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(Course Hero, 2018)
Course Hero. "An Essay Concerning Human Understanding Study Guide." May 9, 2018. Accessed September 25, 2018. https://www.coursehero.com/lit/An-Essay-Concerning-Human-Understanding/.
Course Hero, "An Essay Concerning Human Understanding Study Guide," May 9, 2018, accessed September 25, 2018, https://www.coursehero.com/lit/An-Essay-Concerning-Human-Understanding/.
In Book 1 Locke lays out the basis of his empiricist view of knowledge (see Context): his belief that the human mind brings no innate ideas with it into the world. The concept of a mind without innate ideas is popularly known as tabula rasa, the Latin phrase meaning "blank slate." Locke, however, never actually uses that phrase in Latin or English. Instead, he calls the mind "white paper, void of all characters" (Book 2, Chapter 1). Nonetheless, the term tabula rasa has remained a popular way of referring to this idea. In proposing the blank-slate model of the human mind, Locke sets himself in opposition to philosophical nativists, who insist on the existence of at least some innate ideas.
The claimed absence of innate ideas has serious consequences for Locke's arguments in Books 2 through 4. Since the mind, he believes, has nothing "engraved" on it before birth, everything—including such deeply held convictions as a belief in God—must be acquired through experience. Accordingly, he spends much of Book 2 simply enumerating different kinds of ideas and showing how they could, in principle, arise empirically. Sometimes the route from experience to idea is fairly direct, at least from Locke's point of view. A person with typical color vision sees apples, roses, and sunsets, and the concept of "red" is—to use the slate analogy—written on the mind for later use. In more obviously complicated cases, Locke has to do a great deal of explaining. For example, to show how an idea like "murder" arises in the mind, Locke must show (or at least suggest) how ideas of "killing," "premeditation," and so on come about. Nonetheless, Locke stands firm in his argument. Any idea the mind is capable of formulating, he maintains, can be obtained through experience.
The "blank slate" hypothesis also implies some sobering restraints on human knowledge. In Locke's account, knowledge of any kind has just two ways of getting into the mind. The two "inlets" are sensation—sensory experience of the outside world—and reflection, meaning the mind's awareness of its own thoughts. Sensation is mainly useful for giving us the basic building blocks with which to form more complex thoughts. Reflection, as Locke uses the term, is similar to what a psychologist or cognitive scientist today would call metacognition. It is not just thinking, but "thinking about thinking."
The limitations of these two inlets become, in effect, the outer limits of our collective understanding. If we can't discover something from direct sensory experience, or infer it from our own thought processes, we can't truly know it at all. Even seemingly mundane things, like the time the train will arrive or the chemical makeup of table salt, are essentially unknowable from this perspective. We can read in a timetable that the train will arrive at 8:08 a.m., and we may have seen it arrive at 8:08 many times before, but we can't know for sure that it will arrive on time today. In trying to predict even a boring part of the immediate future, we drift away from certain knowledge and into conjecture. Many of the topics Locke finds most interesting, such as the nature of God and the spiritual world, also seem to fall into this category. They are inaccessible to sensation and reflection, setting them outside the boundaries of our understanding.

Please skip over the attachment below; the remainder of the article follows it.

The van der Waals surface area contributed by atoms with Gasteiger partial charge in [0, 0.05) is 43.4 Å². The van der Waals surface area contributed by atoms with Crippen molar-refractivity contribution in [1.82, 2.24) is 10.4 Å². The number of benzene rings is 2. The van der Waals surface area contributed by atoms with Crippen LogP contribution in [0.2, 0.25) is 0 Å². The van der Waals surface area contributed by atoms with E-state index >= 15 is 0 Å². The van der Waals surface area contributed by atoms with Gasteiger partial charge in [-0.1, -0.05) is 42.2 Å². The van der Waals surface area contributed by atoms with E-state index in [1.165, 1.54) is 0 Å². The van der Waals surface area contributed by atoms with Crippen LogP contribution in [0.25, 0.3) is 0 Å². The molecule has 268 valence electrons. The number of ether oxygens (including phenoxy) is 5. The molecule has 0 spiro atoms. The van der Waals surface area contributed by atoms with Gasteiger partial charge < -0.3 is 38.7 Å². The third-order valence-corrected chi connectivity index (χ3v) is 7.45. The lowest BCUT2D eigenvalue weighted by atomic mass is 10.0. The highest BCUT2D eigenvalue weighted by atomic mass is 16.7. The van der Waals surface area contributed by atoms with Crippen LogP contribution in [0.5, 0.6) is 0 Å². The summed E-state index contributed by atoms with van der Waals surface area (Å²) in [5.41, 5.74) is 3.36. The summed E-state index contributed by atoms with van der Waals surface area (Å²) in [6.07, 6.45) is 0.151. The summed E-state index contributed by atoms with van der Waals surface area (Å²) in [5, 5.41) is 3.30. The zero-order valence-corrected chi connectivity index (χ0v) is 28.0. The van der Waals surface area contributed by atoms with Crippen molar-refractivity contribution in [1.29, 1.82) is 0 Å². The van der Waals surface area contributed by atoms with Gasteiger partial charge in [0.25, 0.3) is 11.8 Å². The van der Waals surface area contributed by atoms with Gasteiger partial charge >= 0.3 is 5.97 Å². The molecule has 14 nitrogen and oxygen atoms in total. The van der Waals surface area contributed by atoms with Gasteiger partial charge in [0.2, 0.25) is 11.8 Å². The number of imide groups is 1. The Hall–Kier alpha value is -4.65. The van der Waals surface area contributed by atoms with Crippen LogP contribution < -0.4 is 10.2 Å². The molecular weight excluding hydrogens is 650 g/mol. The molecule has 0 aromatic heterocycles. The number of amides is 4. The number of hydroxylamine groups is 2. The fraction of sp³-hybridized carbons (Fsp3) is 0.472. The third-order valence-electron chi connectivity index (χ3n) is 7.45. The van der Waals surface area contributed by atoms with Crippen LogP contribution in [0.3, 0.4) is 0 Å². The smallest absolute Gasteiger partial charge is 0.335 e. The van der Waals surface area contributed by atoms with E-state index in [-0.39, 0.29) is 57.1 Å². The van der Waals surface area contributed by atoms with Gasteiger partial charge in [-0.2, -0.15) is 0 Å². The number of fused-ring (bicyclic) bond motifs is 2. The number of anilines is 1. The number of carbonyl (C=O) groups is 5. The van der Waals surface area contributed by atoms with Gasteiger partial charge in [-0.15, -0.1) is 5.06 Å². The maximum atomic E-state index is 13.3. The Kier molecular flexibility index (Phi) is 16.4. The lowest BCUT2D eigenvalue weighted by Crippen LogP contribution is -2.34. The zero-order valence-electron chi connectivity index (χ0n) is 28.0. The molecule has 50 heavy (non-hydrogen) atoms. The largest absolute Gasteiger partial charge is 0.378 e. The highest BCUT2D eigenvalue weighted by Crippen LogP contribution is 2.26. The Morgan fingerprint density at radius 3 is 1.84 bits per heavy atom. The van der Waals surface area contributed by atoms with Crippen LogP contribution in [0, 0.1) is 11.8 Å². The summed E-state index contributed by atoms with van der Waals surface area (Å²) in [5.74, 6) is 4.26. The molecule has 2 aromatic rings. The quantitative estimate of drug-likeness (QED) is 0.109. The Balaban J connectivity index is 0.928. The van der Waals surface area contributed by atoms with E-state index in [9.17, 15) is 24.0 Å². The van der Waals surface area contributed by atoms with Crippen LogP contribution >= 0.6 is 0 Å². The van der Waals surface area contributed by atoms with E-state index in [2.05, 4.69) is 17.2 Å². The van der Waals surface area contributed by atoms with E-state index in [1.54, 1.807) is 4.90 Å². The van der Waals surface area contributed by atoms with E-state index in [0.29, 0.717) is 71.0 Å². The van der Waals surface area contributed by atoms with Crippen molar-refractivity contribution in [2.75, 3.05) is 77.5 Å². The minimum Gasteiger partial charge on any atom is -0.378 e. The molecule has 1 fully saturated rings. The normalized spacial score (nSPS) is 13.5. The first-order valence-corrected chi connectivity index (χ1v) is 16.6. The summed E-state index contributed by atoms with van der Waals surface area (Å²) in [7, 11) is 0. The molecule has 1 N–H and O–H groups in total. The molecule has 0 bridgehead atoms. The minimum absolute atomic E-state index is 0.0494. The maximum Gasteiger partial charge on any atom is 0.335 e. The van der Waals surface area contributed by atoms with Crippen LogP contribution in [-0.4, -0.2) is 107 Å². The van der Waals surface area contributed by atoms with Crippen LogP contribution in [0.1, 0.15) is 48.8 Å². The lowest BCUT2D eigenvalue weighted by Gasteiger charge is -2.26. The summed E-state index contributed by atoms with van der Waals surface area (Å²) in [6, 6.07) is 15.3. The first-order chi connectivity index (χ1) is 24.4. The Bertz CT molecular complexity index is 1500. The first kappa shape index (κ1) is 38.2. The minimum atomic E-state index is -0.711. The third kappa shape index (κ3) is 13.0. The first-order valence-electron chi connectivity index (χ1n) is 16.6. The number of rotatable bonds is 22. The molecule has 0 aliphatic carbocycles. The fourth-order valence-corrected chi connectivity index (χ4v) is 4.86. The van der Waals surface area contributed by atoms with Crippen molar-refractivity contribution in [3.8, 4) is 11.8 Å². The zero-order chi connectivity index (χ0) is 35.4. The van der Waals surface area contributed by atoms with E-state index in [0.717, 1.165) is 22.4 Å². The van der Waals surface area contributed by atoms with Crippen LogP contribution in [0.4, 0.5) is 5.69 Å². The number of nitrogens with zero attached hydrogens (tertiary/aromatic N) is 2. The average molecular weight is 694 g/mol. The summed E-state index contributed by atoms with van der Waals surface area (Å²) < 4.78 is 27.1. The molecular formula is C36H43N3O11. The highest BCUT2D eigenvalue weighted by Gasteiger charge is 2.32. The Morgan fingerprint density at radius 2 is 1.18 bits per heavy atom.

For a work devoted to knowledge and understanding, Locke's Essay spends a remarkable amount of time discussing ignorance. Book 2 concludes with five chapters on how our ideas can go awry, becoming false, obscure, confused, or "fantastical." Book 3 includes a section on the shortcomings and abuses of language, which hinder our communication of even the imperfect ideas we do have. Book 4 proclaims, loud and clear, that in many important areas of life we cannot have certain knowledge at all. The best we can do is to weigh the probabilities.
The point of all this, Locke assures the reader, is not to make people lazy or despondent. Rather, Locke views an awareness of humanity's limitations as an important step in the ongoing quest for knowledge. In his opening chapter he warns readers not to "boldly quarrel with their own constitution, and throw away the blessings their hands are filled with, because they are not big enough to grasp everything." In other words, we shouldn't presume that human knowledge is unlimited, but neither should we give up the search altogether. The trick is to make the most of our abilities in the areas where our knowledge pays off—and not to waste time in areas that are "above reason." The cause of knowledge suffers, Locke says, when humanity fails to match its aims to its abilities.